brag

Brag Tags, however, made all the difference.

In my school, I eliminated monthly staff meetings. Instead, we came together each morning…Yup…every.single.morning, for ten minutes. You can read more about this in my post: Huddle Up.

The ten minutes of our Morning Huddle was split into four distinct sections. As a group, we spent the first two minutes celebrating the success of our peers. We demanded risk-taking and had high expectations for each staff member to go big. The first two minutes of each meeting was a celebration of risks.

The prior summer, when scrolling through items on the Oriental Trade Company website, just looking for small trinkets and prizes, I stumbled upon the items we now refer to as Brag Tags. In essence, these are dog tags with a variety of pirate symbols emblazoned onto each tag. I purchased 200 of them thinking my staff would be able to honor each other at morning meetings by bestowing tags to each other as they recognized risk-taking and tried to honor it. 

What happened far surpassed my expectations. Staff honored each other and, as a result, inspired each other. Much like innovation occurring in the 1990s in Silicon Valley where tech moguls worked to enhance and build on the ideas of others at an exponential rate, staff members heard the ideas of others and not only stole them for themselves but worked to make them better. By allowing staff members to wear their brag tags daily along with their staff ID badges, students were able to see staff who were being honored for being innovative and often would ask their teacher how they earned it. The ensuing conversation then encouraged student risk-taking by modeling and celebrating at the teacher’s end. I am proud to say in year one we ran out of the initial two hundred brag tags ordered by the end of the first semester. Not only were staff eager to celebrate each other, but they were actively searching for risk-taking among their peers, opening their doors to others to celebrate what was happening in their rooms, and they began showing up on time each morning to see if they were being honored or to honor their peers.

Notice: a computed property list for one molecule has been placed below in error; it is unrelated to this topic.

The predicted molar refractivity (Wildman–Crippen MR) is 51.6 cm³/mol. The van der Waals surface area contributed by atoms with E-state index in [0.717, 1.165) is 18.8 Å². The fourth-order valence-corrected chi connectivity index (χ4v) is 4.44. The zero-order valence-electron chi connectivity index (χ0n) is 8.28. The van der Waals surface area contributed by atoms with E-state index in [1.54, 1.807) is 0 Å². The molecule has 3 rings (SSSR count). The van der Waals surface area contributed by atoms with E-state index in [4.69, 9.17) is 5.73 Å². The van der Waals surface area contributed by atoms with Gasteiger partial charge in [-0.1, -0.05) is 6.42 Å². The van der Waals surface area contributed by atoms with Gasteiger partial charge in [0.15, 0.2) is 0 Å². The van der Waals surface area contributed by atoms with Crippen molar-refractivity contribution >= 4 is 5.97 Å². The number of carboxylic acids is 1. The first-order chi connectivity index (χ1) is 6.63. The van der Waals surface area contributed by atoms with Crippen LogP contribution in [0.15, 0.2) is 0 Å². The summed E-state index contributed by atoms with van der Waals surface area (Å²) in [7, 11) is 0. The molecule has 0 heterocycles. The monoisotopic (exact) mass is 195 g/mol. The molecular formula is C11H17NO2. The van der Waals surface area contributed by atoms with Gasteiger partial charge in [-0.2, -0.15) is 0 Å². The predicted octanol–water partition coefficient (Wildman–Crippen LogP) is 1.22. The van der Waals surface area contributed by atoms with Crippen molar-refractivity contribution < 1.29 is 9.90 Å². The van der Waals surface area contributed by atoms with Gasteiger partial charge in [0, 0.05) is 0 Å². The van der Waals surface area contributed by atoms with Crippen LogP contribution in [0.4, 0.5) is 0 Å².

On the rare occasion that there was no celebration being called for by any of the seventy-five staff members in attendance, I was sure to have one or two successes to highlight in my back pocket ready to honor those that I observed. I was careful not to share this every day as that would create a new expectation. There is real value in having staff find value in each other, recognizing greatness in each other, and not just doing a dog and pony show for the boss in an attempt to earn a 25 cent trinket. If I found people to celebrate every day, people would simply wait for me to pay the tribute. The value came from teachers not only validating each other but in searching for reasons to validate each other.

 

In your school, I challenge you to:

Celebrate success and add a little swag.

Make risk-taking jingle.

Make risk-taking cool.

Make risk-taking a badge of honor.

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pod 5 IMG_0828 ilrabike